Like the idea of combining consistent dividends with growth potential? See The Power Of Dividend Growth.

Related Articles
  1. Stock Analysis

    Analyzing Altria's Return on Equity (ROE) (MO)

    Learn about Altria Group's return on equity (ROE) and analyze net profit margin, asset turnover and financial leverage to determine what is causing its high ROE.
  2. Investing News

    Icahn's Bet on Cheniere Energy: Should You Follow?

    Investing legend Carl Icahn continues to lose money on Cheniere Energy, but he's increasing his stake. Should you follow his lead?
  3. Stock Analysis

    Analyzing Google's Return on Equity (ROE) (GOOGL)

    Learn about Alphabet's return on equity. How has its ROE changed over time, how does it compare to its peers and what factors are driving ROE for the company?
  4. Investing News

    Is Buffett's Bet on Oil Right for You? (XOM, PSX)

    Oil stocks are getting trounced, but Warren Buffett still likes one of them. Should you follow the leader?
  5. Investing News

    Chipotle Served with Criminal Probe

    Chipotle's beat muted expectations and got a clear bill from the CDC, but it now appears that an investigation into its E.coli breakout has expanded.
  6. Stock Analysis

    Analyzing Sprint Corp's Return on Equity (ROE) (S)

    Learn about Sprint's return on equity. Find out why its ROE is negative and how asset turnover and financial leverage impact ROE relative to Sprint's peers.
  7. Stock Analysis

    Why Alphabet is the Best of the 'FANGs' for 2016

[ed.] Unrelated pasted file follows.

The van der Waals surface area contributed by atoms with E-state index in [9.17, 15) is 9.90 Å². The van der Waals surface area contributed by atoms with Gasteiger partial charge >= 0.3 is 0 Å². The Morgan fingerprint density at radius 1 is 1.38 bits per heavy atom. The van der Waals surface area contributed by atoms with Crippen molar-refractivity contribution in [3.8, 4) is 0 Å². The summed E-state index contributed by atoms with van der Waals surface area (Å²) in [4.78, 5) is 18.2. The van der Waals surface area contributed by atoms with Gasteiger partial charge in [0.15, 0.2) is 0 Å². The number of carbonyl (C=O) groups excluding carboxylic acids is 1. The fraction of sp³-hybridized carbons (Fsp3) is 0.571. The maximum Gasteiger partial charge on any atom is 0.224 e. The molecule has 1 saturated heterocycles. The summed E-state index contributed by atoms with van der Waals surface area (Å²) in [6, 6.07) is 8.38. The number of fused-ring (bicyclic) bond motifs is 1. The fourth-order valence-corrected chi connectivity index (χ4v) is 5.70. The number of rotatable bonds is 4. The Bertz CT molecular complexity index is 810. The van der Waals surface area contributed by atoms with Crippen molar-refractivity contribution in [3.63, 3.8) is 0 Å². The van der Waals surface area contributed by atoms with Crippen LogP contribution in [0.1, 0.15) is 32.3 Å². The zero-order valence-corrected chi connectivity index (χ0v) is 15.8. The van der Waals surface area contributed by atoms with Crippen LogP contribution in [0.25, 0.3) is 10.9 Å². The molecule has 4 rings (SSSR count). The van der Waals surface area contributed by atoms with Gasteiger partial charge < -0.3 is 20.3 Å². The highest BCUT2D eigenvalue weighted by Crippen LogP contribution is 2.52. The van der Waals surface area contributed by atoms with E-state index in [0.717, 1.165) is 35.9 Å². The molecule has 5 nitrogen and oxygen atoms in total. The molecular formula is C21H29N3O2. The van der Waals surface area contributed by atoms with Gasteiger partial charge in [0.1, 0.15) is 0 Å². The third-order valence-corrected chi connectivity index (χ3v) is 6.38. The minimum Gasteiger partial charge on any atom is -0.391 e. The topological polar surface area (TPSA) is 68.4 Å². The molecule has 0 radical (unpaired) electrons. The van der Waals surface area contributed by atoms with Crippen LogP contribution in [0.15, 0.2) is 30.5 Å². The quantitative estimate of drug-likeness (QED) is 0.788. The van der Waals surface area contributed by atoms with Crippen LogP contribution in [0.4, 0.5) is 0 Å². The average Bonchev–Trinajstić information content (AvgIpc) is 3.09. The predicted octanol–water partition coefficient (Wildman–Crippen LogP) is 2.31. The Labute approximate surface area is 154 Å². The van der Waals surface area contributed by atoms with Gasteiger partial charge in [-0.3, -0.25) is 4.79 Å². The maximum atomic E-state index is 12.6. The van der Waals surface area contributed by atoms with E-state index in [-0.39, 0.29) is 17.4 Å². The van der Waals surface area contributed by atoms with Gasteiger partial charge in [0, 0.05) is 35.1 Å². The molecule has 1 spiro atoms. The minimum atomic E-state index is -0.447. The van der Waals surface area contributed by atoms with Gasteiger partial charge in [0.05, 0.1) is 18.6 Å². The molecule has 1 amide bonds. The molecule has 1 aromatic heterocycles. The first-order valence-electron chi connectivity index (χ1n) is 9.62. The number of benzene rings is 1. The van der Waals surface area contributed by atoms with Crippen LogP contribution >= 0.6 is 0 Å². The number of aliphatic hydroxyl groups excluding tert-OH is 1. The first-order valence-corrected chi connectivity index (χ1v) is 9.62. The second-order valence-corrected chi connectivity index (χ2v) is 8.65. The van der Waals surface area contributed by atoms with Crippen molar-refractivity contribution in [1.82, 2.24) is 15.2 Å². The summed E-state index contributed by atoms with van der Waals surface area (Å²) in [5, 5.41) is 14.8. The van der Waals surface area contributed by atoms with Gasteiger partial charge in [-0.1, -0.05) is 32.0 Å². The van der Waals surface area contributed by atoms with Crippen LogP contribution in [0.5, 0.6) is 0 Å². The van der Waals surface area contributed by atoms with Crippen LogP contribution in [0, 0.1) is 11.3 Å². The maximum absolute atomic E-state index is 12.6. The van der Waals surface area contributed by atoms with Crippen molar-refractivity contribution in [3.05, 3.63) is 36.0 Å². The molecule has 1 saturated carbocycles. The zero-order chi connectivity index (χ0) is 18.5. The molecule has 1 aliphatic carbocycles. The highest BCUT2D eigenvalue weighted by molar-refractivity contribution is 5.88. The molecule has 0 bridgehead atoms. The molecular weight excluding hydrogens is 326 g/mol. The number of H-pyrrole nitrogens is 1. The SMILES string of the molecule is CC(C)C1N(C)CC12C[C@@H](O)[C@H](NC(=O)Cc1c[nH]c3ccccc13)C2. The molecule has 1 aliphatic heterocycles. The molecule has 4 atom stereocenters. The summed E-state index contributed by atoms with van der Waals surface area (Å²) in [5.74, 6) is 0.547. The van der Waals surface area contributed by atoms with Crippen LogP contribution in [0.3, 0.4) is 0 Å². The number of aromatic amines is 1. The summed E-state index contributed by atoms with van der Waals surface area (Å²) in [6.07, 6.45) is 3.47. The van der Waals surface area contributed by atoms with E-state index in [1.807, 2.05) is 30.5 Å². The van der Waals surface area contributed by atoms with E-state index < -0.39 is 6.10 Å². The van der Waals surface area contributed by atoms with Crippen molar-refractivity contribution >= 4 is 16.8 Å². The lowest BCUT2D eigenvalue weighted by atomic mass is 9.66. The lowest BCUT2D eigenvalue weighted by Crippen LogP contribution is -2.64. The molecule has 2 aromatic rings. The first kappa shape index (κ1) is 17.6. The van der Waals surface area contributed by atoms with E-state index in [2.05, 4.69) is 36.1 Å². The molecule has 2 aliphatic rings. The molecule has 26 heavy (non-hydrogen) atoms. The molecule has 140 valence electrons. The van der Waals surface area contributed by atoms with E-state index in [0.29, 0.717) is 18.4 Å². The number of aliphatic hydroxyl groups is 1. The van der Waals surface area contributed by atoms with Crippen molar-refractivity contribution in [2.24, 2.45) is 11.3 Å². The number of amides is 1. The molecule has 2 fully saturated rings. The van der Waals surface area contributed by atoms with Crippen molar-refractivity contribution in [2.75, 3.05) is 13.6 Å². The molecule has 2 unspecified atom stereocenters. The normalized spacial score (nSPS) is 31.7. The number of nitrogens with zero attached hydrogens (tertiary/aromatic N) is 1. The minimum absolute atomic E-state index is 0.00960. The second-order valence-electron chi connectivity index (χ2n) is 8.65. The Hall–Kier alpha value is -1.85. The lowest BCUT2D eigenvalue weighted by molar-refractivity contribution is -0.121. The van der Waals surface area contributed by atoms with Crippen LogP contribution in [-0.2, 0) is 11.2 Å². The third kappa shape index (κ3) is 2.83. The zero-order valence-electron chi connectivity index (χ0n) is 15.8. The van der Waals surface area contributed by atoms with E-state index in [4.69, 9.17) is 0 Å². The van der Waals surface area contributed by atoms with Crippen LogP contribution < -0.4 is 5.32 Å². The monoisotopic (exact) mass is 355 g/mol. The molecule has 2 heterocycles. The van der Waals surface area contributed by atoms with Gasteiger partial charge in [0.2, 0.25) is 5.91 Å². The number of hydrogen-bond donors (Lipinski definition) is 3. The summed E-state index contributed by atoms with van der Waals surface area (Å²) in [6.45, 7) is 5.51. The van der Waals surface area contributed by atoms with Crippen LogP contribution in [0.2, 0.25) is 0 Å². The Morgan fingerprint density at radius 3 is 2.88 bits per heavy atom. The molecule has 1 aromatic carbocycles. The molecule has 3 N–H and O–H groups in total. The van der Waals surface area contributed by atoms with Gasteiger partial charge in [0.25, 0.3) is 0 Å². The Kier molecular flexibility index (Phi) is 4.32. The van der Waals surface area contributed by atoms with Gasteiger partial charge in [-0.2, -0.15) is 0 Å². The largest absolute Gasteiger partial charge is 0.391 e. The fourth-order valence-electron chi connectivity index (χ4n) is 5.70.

Alphabet just impressed the street, but is it the best FANG stock?
  8. Investing News

    A 2016 Outlook: What January 2009 Can Teach Us

    January 2009 and January 2016 were similar from an investment standpoint, but from a forward-looking perspective, they were very different.
  9. Mutual Funds & ETFs

    3 Vanguard Equity Fund Underperformers

    Discover three funds from Vanguard Group that consistently underperform their indexes. Learn how consistent most Vanguard low-fee funds are at matching their indexes.
  10. Investing News

    Alphabet Earnings Beat Expectations (GOOGL, AAPL)

    Alphabet's earnings crush analysts' expectations; now bigger than Apple?
  1. How do dividends affect retained earnings?

    When a company issues a cash dividend to its shareholders, the retained earnings listed on the balance sheet are reduced ... Read Full Answer >>
  2. What is the difference between called-up share capital and paid-up share capital?

    The difference between called-up share capital and paid-up share capital is investors have already paid in full for paid-up ... Read Full Answer >>
  3. Why would a corporation issue convertible bonds?

    A convertible bond represents a hybrid security that has bond and equity features; this type of bond allows the conversion ... Read Full Answer >>
  4. How does additional paid in capital affect retained earnings?

    Both additional paid-in capital and retained earnings are entries under the shareholders' equity section of a company's balance ... Read Full Answer >>
  5. What types of capital are not considered share capital?

    The money a business uses to fund operations or growth is called capital, and there are a number of capital sources available. ... Read Full Answer >>
  6. What is the difference between issued share capital and subscribed share capital?

    The difference between subscribed share capital and issued share capital is the former relates to the amount of stock for ... Read Full Answer >>
Trading Center